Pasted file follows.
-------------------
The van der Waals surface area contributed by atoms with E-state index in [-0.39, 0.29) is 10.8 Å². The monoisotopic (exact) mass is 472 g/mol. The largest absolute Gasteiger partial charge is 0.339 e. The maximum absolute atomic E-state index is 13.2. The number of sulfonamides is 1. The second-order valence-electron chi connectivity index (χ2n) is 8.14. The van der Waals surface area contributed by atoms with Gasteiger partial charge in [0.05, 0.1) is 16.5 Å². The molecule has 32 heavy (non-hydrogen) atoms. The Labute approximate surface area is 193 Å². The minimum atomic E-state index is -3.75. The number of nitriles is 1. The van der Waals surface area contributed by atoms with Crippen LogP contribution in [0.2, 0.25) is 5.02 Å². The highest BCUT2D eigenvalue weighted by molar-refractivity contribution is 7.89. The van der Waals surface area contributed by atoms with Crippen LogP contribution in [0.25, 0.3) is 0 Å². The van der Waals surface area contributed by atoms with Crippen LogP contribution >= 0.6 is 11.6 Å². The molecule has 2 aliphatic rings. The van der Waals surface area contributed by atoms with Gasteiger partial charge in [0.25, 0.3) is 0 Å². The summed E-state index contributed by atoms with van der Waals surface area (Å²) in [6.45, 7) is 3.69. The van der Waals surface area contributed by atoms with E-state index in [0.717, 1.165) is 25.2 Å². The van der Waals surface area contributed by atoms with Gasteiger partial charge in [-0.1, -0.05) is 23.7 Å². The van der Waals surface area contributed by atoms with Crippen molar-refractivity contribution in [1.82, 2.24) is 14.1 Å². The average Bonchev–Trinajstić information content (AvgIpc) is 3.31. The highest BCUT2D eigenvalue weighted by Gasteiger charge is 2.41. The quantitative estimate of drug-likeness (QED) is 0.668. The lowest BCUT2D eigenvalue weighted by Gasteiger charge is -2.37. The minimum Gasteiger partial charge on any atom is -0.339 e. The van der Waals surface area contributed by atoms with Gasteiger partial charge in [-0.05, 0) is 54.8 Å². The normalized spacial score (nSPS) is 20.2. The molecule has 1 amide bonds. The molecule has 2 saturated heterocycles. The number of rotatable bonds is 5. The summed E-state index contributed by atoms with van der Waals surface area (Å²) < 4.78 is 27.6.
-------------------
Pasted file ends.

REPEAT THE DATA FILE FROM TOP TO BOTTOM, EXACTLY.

The van der Waals surface area contributed by atoms with E-state index in [-0.39, 0.29) is 10.8 Å². The monoisotopic (exact) mass is 472 g/mol. The largest absolute Gasteiger partial charge is 0.339 e. The maximum absolute atomic E-state index is 13.2. The number of sulfonamides is 1. The second-order valence-electron chi connectivity index (χ2n) is 8.14. The van der Waals surface area contributed by atoms with Gasteiger partial charge in [0.05, 0.1) is 16.5 Å². The molecule has 32 heavy (non-hydrogen) atoms. The Labute approximate surface area is 193 Å². The minimum atomic E-state index is -3.75. The number of nitriles is 1. The van der Waals surface area contributed by atoms with Crippen LogP contribution in [0.2, 0.25) is 5.02 Å². The highest BCUT2D eigenvalue weighted by molar-refractivity contribution is 7.89. The van der Waals surface area contributed by atoms with Crippen LogP contribution in [0.25, 0.3) is 0 Å². The van der Waals surface area contributed by atoms with Crippen LogP contribution >= 0.6 is 11.6 Å². The molecule has 2 aliphatic rings. The van der Waals surface area contributed by atoms with Gasteiger partial charge in [0.25, 0.3) is 0 Å². The summed E-state index contributed by atoms with van der Waals surface area (Å²) in [6.45, 7) is 3.69. The van der Waals surface area contributed by atoms with E-state index in [0.717, 1.165) is 25.2 Å². The van der Waals surface area contributed by atoms with Gasteiger partial charge in [-0.1, -0.05) is 23.7 Å². The van der Waals surface area contributed by atoms with Crippen molar-refractivity contribution in [1.82, 2.24) is 14.1 Å². The average Bonchev–Trinajstić information content (AvgIpc) is 3.31. The highest BCUT2D eigenvalue weighted by Gasteiger charge is 2.41. The quantitative estimate of drug-likeness (QED) is 0.668. The lowest BCUT2D eigenvalue weighted by Gasteiger charge is -2.37. The minimum Gasteiger partial charge on any atom is -0.339 e. The van der Waals surface area contributed by atoms with Gasteiger partial charge in [-0.05, 0) is 54.8 Å². The normalized spacial score (nSPS) is 20.2. The molecule has 1 amide bonds. The molecule has 2 saturated heterocycles. The number of rotatable bonds is 5. The summed E-state index contributed by atoms with van der Waals surface area (Å²) < 4.78 is 27.6.